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Over a dozen CIA-recruited spies work in German ministries – report

Published time: July 13, 2014 18:07
Security officers stand outside the U.S. Embassy in Berlin July 10, 2014. (Reuters/Thomas Peter )

Security officers stand outside the U.S. Embassy in Berlin July 10, 2014. (Reuters/Thomas Peter )

US secret services have recruited more than a dozen officials in various German government ministries to work as spies, with some of them working for the CIA for many years, a German tabloid reported on Sunday.

Following previous espionage scandals in Germany, with several suspected US agents exposed in July, a report of more spies infiltrating German ministries was published by Bild am Sonntag, Germany's largest-selling national Sunday paper.

The alleged spies work within the country's defense, development, economic, and interior ministries, reported the paper, referring to unnamed sources in the US intelligence community.

Due to the current diplomacy tensions between Washington and Berlin, caused by espionage concerns, the spies are reportedly not meeting with their US handlers at the moment, according to Bild.

Several inquiries into the activities of American embassies in Prague and Warsaw have been initiated, as US intelligence agencies are reportedly considering basing their recruitment activities there.

German Chancellor Angela Merkel (Reuters/Thomas Peter)

German Chancellor Angela Merkel admitted it would be difficult to convince the US to change the way it carries out its intelligence missions.

"I believe it won’t be an easy task to persuade the US authorities to drastically alter the nature of their intelligence services' activities," she told ZDF channel during a pre-recorded interview, which will be aired on Sunday night.

Merkel also said the two countries have "different views" on the work of intelligence agencies. "We want this partnership, but...you do not spy on each other," she said.

The German chancellor's interview proved previous reports – of alleged instructions to German security authorities to keep cooperation with US services to a minimum – to be wrong.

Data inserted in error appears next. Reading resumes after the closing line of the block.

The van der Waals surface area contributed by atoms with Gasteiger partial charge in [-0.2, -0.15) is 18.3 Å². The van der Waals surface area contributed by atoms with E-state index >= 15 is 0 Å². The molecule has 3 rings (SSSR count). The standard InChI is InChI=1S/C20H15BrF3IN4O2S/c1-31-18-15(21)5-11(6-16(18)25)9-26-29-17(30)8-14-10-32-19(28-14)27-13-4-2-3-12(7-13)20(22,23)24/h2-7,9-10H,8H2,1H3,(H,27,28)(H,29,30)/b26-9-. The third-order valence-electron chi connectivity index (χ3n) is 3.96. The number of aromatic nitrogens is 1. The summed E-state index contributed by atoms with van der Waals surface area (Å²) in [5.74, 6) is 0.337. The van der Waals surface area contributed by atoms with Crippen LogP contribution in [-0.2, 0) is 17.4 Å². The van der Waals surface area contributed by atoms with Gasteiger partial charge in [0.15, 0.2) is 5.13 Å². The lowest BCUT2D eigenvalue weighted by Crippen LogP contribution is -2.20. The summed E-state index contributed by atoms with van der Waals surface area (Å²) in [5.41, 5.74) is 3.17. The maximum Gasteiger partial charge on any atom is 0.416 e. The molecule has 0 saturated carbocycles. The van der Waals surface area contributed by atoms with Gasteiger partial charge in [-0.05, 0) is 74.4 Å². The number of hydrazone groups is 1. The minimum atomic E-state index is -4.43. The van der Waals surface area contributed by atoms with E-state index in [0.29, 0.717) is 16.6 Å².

"Germany benefits from the cooperation, regarding fight against terrorism and other things," she said.

Despite the espionage tensions, US Secretary of State John Kerry called the two countries "great friends" on Sunday.

U.S. Secretary of State John Kerry (L) and German Foreign Minister Frank-Walter Steinmeier shake hands as they conclude remarks to the media, after talks between the foreign ministers of the six powers negotiating with Tehran on its nuclear program, in Vienna July 13, 2014. (Reuters/Jim Bourg)

Standing alongside German Foreign Minister Frank-Walter Steinmeier in Vienna, where the officials had nuclear talks with Iran, Kerry did not address the spy scandal directly, but commented that the two nations "will continue to work together.”

"We have enormous political cooperation and we are great friends," Kerry said on the sidelines.

Earlier, the US admitted that it had been monitoring Merkel’s phone for several years. Following the scandal, US President Barack Obama promised no more eavesdropping on Merkel’s telephone conversations. However, Washington refused to provide guarantees that it would not spy on other German officials.

This week, German authorities carried out a raid on the residence of a Defense Ministry official over suspicions of him passing secrets to the US. The raid happened just one week after the arrest of a German officer who worked as a double agent within the state security apparatus.

The country also expelled the CIA chief in Berlin over spying allegations.